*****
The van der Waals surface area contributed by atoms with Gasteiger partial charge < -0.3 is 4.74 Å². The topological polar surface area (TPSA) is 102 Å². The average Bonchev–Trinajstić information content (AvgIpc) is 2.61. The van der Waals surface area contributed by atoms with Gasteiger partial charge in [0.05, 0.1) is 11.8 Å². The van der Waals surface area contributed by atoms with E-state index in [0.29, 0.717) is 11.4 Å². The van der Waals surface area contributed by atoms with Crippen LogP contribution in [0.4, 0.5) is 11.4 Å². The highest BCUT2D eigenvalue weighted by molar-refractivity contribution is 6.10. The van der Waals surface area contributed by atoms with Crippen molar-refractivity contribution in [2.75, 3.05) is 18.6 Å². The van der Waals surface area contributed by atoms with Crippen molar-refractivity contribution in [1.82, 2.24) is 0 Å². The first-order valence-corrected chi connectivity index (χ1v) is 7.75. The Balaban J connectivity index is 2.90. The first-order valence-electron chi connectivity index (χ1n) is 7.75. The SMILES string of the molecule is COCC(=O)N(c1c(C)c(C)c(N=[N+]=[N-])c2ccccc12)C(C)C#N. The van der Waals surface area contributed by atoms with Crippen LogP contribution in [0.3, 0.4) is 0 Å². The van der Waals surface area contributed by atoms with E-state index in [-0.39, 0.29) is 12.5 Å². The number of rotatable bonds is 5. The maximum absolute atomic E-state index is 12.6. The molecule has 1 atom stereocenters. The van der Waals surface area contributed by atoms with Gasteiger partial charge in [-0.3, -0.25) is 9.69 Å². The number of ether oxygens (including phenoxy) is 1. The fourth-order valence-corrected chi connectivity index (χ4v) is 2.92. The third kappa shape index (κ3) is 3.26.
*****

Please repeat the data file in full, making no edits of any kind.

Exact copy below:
The van der Waals surface area contributed by atoms with Gasteiger partial charge < -0.3 is 4.74 Å². The topological polar surface area (TPSA) is 102 Å². The average Bonchev–Trinajstić information content (AvgIpc) is 2.61. The van der Waals surface area contributed by atoms with Gasteiger partial charge in [0.05, 0.1) is 11.8 Å². The van der Waals surface area contributed by atoms with E-state index in [0.29, 0.717) is 11.4 Å². The van der Waals surface area contributed by atoms with Crippen LogP contribution in [0.4, 0.5) is 11.4 Å². The highest BCUT2D eigenvalue weighted by molar-refractivity contribution is 6.10. The van der Waals surface area contributed by atoms with Crippen molar-refractivity contribution in [2.75, 3.05) is 18.6 Å². The van der Waals surface area contributed by atoms with Crippen molar-refractivity contribution in [1.82, 2.24) is 0 Å². The first-order valence-corrected chi connectivity index (χ1v) is 7.75. The Balaban J connectivity index is 2.90. The first-order valence-electron chi connectivity index (χ1n) is 7.75. The SMILES string of the molecule is COCC(=O)N(c1c(C)c(C)c(N=[N+]=[N-])c2ccccc12)C(C)C#N. The van der Waals surface area contributed by atoms with Crippen LogP contribution in [0.3, 0.4) is 0 Å². The van der Waals surface area contributed by atoms with E-state index in [-0.39, 0.29) is 12.5 Å². The number of rotatable bonds is 5. The maximum absolute atomic E-state index is 12.6. The molecule has 1 atom stereocenters. The van der Waals surface area contributed by atoms with Gasteiger partial charge in [-0.3, -0.25) is 9.69 Å². The number of ether oxygens (including phenoxy) is 1. The fourth-order valence-corrected chi connectivity index (χ4v) is 2.92. The third kappa shape index (κ3) is 3.26.